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Is my E-2 Status in Jeopardy: What Constitutes Substantial Change?

By: Mustafa Cetin

E-2 is a nonimmigrant visa category and alien investors holding this status are nonimmigrants. These investments can last a long time and holders of this status should be reminded of a few key points. Immigration laws define an E-2 holder nonimmigrant alien as one who:

  1. Has invested or is actively in the process of investing a substantial amount of capital in a bona fide enterprise in the United States, as distinct from a relatively small amount of capital in a marginal enterprise solely for the purpose of earning a living;
  2. Is seeking entry solely to develop and direct the enterprise; and
  3. Intends to depart the United States upon the expiration or termination of treaty investor (E-2) status.

E-2 status directly depends on the entity controlled by a status holder. Any “substantive change” affecting the entity must be approved beforehand by USCIS. Furthermore, a substantive change without prior approval terminates E-2 status.

A “substantive change” is defined as a fundamental change in the employing entity’s basic characteristics, such as, but not limited to, a merger, acquisition, sale of the division where the alien is employed, or major event which affects the treaty investor or employee’s previously approved relationship with the organization.”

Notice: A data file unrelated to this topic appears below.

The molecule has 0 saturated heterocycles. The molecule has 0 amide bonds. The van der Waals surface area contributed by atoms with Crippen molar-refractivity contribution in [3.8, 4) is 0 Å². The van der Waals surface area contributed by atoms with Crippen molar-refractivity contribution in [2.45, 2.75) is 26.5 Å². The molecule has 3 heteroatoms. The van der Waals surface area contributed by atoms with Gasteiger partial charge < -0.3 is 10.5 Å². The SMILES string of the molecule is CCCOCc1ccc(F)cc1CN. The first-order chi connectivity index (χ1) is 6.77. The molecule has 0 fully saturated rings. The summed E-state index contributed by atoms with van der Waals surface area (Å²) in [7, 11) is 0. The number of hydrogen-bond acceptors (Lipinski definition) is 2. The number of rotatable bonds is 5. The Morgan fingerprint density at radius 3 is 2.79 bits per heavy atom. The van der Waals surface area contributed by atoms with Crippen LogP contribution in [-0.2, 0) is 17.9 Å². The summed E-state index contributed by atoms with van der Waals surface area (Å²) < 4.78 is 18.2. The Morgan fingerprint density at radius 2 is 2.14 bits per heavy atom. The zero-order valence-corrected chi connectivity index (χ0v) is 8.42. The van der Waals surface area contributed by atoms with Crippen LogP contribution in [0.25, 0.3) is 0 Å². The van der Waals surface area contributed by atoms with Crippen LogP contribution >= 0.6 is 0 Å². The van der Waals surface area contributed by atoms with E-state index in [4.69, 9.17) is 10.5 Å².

This definition is broad, and consequences are dire. If the entity which was the basis of your E-2 status underwent changes that could be considered a “substantive change” under this definition, we recommend you seek consultation immediately or if you plan to make a change, seek counsel in advance.

Going out of status might have a serious impact on your future. If you accrue unlawful presence you may be subject to three years or ten years bars to admission. If you receive a bar to admission: you are not eligible to apply for a visa, admission, or adjustment of status to permanent residence.

On the other hand, going out of status might affect your eligibility for other remedies such as asylum. A change of circumstances like this is an exception to the requirement of filing for asylum within 1 year of entry. However, an asylum application must be made within a reasonable time which would require a filing as soon as possible.

You can contact us by phone at (713) 589-2085 (TX) or (201)-210-8240 (NJ) or by email at [email protected] for further questions or advice.

To learn more about asylum law and immigration law, contact our Houston asylum lawyers and Houston immigration lawyers today.


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